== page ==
22. 23. Fish Frenzy Builds Fluency using High Frequency Sight Words and Vocabulary as well as Attention and Processing
    23. 24. Quail Mail Builds Vocabulary through Categorisation and Semantic and Pragmatic Organisers
    24. 25. Ant Antics Develops Critical Reading and Sentence Comprehension by Asking Students to Match Pictures to their Descriptive Titles
    25. 26. Twisted Pictures Develops Sentence Comprehension Skills by Incorporating a High Level of Syntactic Complexity
    26. 27. Organization of Content Moves from simple to more complex, low to higher memory load, building knowledge to analysis and synthesis. Goat Quotes Improves comprehension of Short Paragraphs through a Paraphrase Detection Task
    27. 28. Hog Hat Zone Cloze Exercises that build Accuracy in Grammar, Structures and Pronouns,
    28. 29. Lulu’s Laundry Line Develops Punctuation, Grammar and Language Structures
    29. 30. Reading 4: Book Monkeys: Book Two Passage Comprehension Exercises Study the table and answer questions about its content or structure.
    30. 31. Reading 5 example of Key Skills Developed <ul><li>Advanced phonics and spelling </li></ul><ul><li>Suffixes, prefixes, contractions, and syllable constructions </li></ul><ul><li>Roots and affixes from Greek and Latin </li></ul><ul><li>Frequently used synonyms and antonyms </li></ul><ul><li>Analogies </li></ul><ul><li>Grammatical structures </li></ul><ul><li>Prepositional phrases, appositives, independent and dependent clauses </li></ul><ul><li>Transitions and conjunctions </li></ul><ul><li>Verbs, modifiers and pronouns </li></ul><ul><li>Main idea, inference, conclusion, generalization </li></ul><ul><li>Structural analysis </li></ul><ul><li>Comprehension strategies </li></ul><ul><li>Graphic/semantic organizers; summarization </li></ul><ul><li>Analysis of text </li></ul><ul><li>Multiple-paragraph stories & expository passages </li></ul><ul><li>Figurative and metaphorical use of words </li></ul>Exercises that develop the cognitive skills of Memory, Attention, Processing Rate and Sequencing using:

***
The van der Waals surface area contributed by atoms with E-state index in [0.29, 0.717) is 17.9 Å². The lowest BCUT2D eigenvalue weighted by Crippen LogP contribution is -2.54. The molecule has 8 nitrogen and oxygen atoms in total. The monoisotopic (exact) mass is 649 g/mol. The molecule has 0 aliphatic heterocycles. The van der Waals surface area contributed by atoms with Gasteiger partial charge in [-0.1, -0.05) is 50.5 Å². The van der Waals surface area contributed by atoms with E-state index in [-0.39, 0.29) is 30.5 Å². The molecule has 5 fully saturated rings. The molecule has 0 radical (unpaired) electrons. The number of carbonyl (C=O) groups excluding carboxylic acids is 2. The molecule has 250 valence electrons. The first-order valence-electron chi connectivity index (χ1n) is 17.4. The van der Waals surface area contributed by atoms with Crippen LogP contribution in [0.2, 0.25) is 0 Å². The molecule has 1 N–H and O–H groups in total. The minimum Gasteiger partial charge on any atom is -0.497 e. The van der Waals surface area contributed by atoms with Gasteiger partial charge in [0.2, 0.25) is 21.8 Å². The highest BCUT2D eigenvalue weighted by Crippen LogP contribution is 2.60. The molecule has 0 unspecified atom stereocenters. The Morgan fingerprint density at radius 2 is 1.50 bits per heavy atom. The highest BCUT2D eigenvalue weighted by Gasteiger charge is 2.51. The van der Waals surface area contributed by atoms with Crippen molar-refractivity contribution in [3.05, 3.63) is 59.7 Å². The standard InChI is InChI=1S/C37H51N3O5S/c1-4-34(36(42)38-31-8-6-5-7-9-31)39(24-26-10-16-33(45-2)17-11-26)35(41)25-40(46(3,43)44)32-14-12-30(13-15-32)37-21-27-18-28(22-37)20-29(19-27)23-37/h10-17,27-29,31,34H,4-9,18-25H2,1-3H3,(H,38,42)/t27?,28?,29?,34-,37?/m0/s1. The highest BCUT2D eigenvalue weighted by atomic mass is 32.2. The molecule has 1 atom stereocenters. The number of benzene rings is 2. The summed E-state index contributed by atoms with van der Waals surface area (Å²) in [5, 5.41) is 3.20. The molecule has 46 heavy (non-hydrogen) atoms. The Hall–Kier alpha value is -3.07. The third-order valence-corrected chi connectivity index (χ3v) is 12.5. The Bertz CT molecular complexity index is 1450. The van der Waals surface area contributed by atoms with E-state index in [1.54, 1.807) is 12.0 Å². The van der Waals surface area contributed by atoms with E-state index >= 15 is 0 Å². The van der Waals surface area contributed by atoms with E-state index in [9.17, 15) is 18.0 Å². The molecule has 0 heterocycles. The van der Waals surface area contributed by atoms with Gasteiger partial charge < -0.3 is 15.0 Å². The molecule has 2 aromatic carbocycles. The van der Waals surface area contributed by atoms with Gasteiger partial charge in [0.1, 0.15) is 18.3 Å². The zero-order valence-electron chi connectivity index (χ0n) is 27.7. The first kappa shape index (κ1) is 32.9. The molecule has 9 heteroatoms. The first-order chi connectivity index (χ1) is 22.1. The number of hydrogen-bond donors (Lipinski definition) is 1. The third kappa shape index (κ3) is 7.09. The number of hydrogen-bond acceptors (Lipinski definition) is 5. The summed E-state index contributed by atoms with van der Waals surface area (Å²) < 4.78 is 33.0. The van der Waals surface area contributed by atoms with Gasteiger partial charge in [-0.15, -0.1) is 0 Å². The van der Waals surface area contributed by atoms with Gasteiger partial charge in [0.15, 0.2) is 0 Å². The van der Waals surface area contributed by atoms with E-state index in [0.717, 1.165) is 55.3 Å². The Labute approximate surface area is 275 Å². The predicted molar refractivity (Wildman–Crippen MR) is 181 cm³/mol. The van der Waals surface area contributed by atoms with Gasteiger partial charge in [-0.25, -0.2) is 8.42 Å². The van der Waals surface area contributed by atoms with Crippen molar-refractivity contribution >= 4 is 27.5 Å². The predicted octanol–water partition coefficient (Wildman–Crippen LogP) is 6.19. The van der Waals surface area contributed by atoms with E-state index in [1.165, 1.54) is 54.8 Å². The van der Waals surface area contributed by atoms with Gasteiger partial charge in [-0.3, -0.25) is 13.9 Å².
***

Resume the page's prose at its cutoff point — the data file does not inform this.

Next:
31. 32. Wood Works Builds Accuracy and Fluency in Spelling, Decoding and Phonemic Analysis
    32. 33. Lana’s Lanes Students Learn Reading Comprehension Strategies using a wide-range of Literary Structures and Devices
    33. 34. Memory, Attention, Processing & Sequencing – Comprehension for longer passages Reading 5: Quack Splash MAPs & Reading to Learn / Comprehension Sequencing
    34. 35. Reading 5: Toad Loader Sentence Comprehension/ Grammar Exercises Select the correct sentence segments to construct a grammatically correct and semantically relevant caption.
    35. 36. Reading 5: Gator Jam MAPs & Reading to Learn / Metacognitive understanding, Critical thinking, Figurative language
    36. 37. Reading 5: Quack Splash Passage Comprehension Exercises / Complex Sequencing Read the paragraphs on this page carefully, put them in the correct order, then answer questions about what you read.
    37. 38. Progress Tracker <ul><li>Analysis Tools to help Teachers </li></ul><ul><ul><li>Create Learner Profiles </li></ul></ul><ul><ul><li>Track Student Errors </li></ul></ul><ul><ul><li>Monitor Progress </li></ul></ul><ul><ul><li>Easily Communicate Student Performance </li></ul></ul><ul><ul><li>Correlate to National Curriculum Standards </li></ul></ul><ul><ul><ul><ul><ul><li>Assess 4 Key Skill Areas </li></ul></ul></ul></ul></ul><ul><ul><li>Phonemic Awareness, Decoding, Vocabulary Comprehension </li></ul></ul><ul><ul><ul><ul><ul><li> and Reading Levels </li></ul></ul></ul></ul></ul>Reading Progress Indicator
    38. 39. Progress History…Reading 4 H/ja/lit
    39. 40. H/ja/lit
    40. 41. Student Weekly Achievement Reports Goal Setting & Achievement
    41. 42. Student Weekly Achievement Reports Participation and Points